Welcome for European Commission allocation of €1 billion to Ireland
Minister of state for European Affairs, Thomas Byrne TD has thanked all stakeholders for their hard work and patience during the first month post the Brexit transition on 1st January and one year on from the British exit from the EU.
He paid tribute to the resilience that our traders, hauliers and all stakeholders have shown.
" I want to take this opportunity to reassure everyone that the government will continue to help in any way we can and will not be found wanting.
“It has been a cautious time for everyone, and there have been challenges, but everyone is doing their best and working within the new circumstances in which we find ourselves. Government agencies have extended a helping hand and thankfully most stakeholders have wilfully engaged with them” Minister Byrne said.
Revenue, the Department of Agriculture and the HSE have 24-hour operations at Dublin Port and helplines are available. Supports for businesses, including the Enterprise Ireland Ready for Customs grant of up to €9,000, remain open for applications from eligible companies trading to, from or through Great Britain.
“Trading volumes are undeniable down on direct routes between Britain and Ireland, but are gradually increasing all the time” he said.
Through extensive engagement between Government Departments, agencies, ferry companies and hauliers, a series of new direct services and routes to European ports have come on stream. Not only has the number and frequency of services increased, additional capacity has also been secured.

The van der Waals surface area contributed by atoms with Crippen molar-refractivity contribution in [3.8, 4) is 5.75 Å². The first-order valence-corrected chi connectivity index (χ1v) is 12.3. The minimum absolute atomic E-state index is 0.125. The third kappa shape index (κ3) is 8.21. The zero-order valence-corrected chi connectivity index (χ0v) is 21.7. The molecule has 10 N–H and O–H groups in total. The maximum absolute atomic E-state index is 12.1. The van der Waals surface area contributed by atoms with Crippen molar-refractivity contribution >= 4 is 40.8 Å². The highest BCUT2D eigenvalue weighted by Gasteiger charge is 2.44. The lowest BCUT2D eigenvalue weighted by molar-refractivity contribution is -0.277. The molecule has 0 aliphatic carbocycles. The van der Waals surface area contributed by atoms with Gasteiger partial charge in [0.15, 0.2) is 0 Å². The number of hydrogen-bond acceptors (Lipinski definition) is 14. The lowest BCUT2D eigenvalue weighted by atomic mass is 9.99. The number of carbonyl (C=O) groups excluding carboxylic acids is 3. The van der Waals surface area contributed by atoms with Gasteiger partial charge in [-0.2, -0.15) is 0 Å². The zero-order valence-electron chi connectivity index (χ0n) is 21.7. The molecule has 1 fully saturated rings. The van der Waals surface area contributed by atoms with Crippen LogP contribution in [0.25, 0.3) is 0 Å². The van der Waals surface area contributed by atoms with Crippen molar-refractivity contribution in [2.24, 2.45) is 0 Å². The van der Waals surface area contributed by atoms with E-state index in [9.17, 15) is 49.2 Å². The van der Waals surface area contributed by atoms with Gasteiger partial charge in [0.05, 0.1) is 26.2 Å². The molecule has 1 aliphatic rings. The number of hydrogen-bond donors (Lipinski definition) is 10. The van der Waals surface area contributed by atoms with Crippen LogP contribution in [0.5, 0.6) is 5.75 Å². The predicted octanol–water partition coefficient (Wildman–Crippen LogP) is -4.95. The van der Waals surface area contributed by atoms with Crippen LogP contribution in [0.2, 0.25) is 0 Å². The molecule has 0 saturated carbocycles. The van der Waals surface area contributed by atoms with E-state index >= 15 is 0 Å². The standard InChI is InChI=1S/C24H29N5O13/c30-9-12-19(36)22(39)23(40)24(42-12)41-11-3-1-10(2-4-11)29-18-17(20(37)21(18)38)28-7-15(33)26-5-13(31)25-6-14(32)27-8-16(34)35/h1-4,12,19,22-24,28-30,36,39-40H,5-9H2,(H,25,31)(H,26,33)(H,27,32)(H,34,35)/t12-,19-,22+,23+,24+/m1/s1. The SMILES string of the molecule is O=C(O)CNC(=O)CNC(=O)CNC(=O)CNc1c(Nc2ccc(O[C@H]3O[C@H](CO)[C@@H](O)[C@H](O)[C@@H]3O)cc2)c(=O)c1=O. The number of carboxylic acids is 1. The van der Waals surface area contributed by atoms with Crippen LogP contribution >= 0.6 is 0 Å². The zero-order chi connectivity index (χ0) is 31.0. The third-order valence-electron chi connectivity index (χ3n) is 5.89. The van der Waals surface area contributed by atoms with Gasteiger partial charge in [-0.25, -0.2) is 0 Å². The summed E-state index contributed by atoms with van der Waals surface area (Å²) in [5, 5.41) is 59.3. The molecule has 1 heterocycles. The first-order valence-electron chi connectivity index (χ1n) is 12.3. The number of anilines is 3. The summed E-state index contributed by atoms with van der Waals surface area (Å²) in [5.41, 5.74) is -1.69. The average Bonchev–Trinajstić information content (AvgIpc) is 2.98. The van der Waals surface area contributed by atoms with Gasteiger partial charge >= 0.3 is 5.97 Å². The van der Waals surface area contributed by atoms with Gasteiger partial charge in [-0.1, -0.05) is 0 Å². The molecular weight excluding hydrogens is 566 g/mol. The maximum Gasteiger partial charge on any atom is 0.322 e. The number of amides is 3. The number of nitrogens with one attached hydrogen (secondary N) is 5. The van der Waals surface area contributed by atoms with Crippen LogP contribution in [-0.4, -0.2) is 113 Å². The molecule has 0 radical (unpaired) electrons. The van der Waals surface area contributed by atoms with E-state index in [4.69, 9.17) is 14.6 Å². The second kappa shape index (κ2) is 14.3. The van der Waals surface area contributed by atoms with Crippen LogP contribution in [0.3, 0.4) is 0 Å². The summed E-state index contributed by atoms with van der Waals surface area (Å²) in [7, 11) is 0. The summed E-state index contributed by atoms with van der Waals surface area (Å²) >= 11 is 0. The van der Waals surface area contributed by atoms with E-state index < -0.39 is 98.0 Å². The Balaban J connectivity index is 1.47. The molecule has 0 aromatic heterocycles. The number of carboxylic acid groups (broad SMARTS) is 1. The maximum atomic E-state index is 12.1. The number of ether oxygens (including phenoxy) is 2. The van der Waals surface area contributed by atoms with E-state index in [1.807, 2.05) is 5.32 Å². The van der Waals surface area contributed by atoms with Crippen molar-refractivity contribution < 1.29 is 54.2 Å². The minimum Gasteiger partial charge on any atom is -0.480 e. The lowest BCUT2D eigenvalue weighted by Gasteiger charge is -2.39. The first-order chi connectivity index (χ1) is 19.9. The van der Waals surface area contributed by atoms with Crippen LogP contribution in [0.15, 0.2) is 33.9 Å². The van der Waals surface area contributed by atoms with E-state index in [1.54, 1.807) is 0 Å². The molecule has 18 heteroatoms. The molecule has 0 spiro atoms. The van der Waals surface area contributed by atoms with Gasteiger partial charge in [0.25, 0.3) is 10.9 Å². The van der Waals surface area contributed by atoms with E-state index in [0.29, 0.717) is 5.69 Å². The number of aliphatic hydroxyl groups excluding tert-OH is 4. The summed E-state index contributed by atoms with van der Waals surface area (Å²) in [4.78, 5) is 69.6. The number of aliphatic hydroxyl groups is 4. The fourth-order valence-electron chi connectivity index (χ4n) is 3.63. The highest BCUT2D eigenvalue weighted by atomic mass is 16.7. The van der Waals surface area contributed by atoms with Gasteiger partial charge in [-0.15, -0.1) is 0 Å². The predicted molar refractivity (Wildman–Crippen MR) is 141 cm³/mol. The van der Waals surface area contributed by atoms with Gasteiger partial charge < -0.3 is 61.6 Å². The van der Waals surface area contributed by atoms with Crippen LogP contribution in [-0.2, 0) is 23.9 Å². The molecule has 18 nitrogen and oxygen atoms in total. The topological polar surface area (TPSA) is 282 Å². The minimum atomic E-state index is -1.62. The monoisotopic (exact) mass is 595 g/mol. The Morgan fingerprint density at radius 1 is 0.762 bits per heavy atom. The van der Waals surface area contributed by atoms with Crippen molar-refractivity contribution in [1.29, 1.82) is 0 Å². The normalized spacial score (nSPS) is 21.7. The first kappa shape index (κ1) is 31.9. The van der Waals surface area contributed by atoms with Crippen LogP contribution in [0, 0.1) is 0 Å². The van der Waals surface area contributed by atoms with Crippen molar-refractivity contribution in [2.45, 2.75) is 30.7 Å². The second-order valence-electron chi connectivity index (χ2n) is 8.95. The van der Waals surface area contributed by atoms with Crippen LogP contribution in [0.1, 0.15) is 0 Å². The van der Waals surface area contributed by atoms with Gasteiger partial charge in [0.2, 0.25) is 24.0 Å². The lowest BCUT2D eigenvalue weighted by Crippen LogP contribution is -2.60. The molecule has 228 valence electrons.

Minister Byrne said “in January 2020, there were 12 weekly sailings to Northern France. As of January 2021, there are now 36 sailings to Northern France. The demand is clearly there and ferry companies have demonstrated flexibility and agility in their response, and there is strong take up on the direct routes, with freight volumes on these services up 100% on last year”.
Another welcome development during the first month post Brexit was the announcement by the European Commission of its proposal to allocate €1 billion from the Brexit Adjustment Reserve to Ireland.
"This was a welcome move and represents a good result for Ireland. The €1bn accounts for 25 per cent of the initial allocation of €4.2bn for 2021, reflecting the unique, adverse and disproportionate impact of Brexit on Ireland, particularly on the fishing and agri-food sectors.
“Brexit was never going to be good for Ireland, but working together we have tried to minimise the negative impacts and find ways to make our new reality more manageable”.
" I am proud of the resilience that our traders, hauliers and all stakeholders have shown, and I want to take this opportunity to reassure everyone that the government will continue to help in any way we can and will not be found wanting” Minister Byrne concluded.